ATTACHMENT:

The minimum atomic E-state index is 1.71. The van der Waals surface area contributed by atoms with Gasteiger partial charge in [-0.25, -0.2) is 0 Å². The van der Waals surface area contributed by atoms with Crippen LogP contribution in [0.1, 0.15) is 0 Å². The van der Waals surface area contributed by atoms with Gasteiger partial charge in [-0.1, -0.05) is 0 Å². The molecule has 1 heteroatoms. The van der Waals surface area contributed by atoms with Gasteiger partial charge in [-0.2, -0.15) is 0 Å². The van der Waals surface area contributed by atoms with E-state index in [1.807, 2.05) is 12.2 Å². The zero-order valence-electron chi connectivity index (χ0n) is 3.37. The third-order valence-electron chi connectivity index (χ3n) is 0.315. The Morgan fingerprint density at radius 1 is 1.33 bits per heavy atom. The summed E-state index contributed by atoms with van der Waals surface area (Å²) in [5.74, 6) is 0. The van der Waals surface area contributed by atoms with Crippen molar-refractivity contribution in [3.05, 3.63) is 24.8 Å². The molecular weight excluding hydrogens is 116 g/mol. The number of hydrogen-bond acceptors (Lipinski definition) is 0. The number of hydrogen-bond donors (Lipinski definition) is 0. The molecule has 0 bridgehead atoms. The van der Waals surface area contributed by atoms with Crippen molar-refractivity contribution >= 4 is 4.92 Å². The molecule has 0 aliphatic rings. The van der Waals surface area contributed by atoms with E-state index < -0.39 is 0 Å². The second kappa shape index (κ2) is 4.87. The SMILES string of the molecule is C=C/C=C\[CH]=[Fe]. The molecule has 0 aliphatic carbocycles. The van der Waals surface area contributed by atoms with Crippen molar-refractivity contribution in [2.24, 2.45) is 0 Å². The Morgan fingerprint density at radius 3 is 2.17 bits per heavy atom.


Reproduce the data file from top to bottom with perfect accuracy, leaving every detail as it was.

The minimum atomic E-state index is 1.71. The van der Waals surface area contributed by atoms with Gasteiger partial charge in [-0.25, -0.2) is 0 Å². The van der Waals surface area contributed by atoms with Crippen LogP contribution in [0.1, 0.15) is 0 Å². The van der Waals surface area contributed by atoms with Gasteiger partial charge in [-0.1, -0.05) is 0 Å². The molecule has 1 heteroatoms. The van der Waals surface area contributed by atoms with Gasteiger partial charge in [-0.2, -0.15) is 0 Å². The van der Waals surface area contributed by atoms with E-state index in [1.807, 2.05) is 12.2 Å². The zero-order valence-electron chi connectivity index (χ0n) is 3.37. The third-order valence-electron chi connectivity index (χ3n) is 0.315. The Morgan fingerprint density at radius 1 is 1.33 bits per heavy atom. The summed E-state index contributed by atoms with van der Waals surface area (Å²) in [5.74, 6) is 0. The van der Waals surface area contributed by atoms with Crippen molar-refractivity contribution in [3.05, 3.63) is 24.8 Å². The molecular weight excluding hydrogens is 116 g/mol. The number of hydrogen-bond acceptors (Lipinski definition) is 0. The number of hydrogen-bond donors (Lipinski definition) is 0. The molecule has 0 bridgehead atoms. The van der Waals surface area contributed by atoms with Crippen molar-refractivity contribution >= 4 is 4.92 Å². The molecule has 0 aliphatic rings. The van der Waals surface area contributed by atoms with E-state index < -0.39 is 0 Å². The second kappa shape index (κ2) is 4.87. The SMILES string of the molecule is C=C/C=C\[CH]=[Fe]. The molecule has 0 aliphatic carbocycles. The van der Waals surface area contributed by atoms with Crippen molar-refractivity contribution in [2.24, 2.45) is 0 Å². The Morgan fingerprint density at radius 3 is 2.17 bits per heavy atom.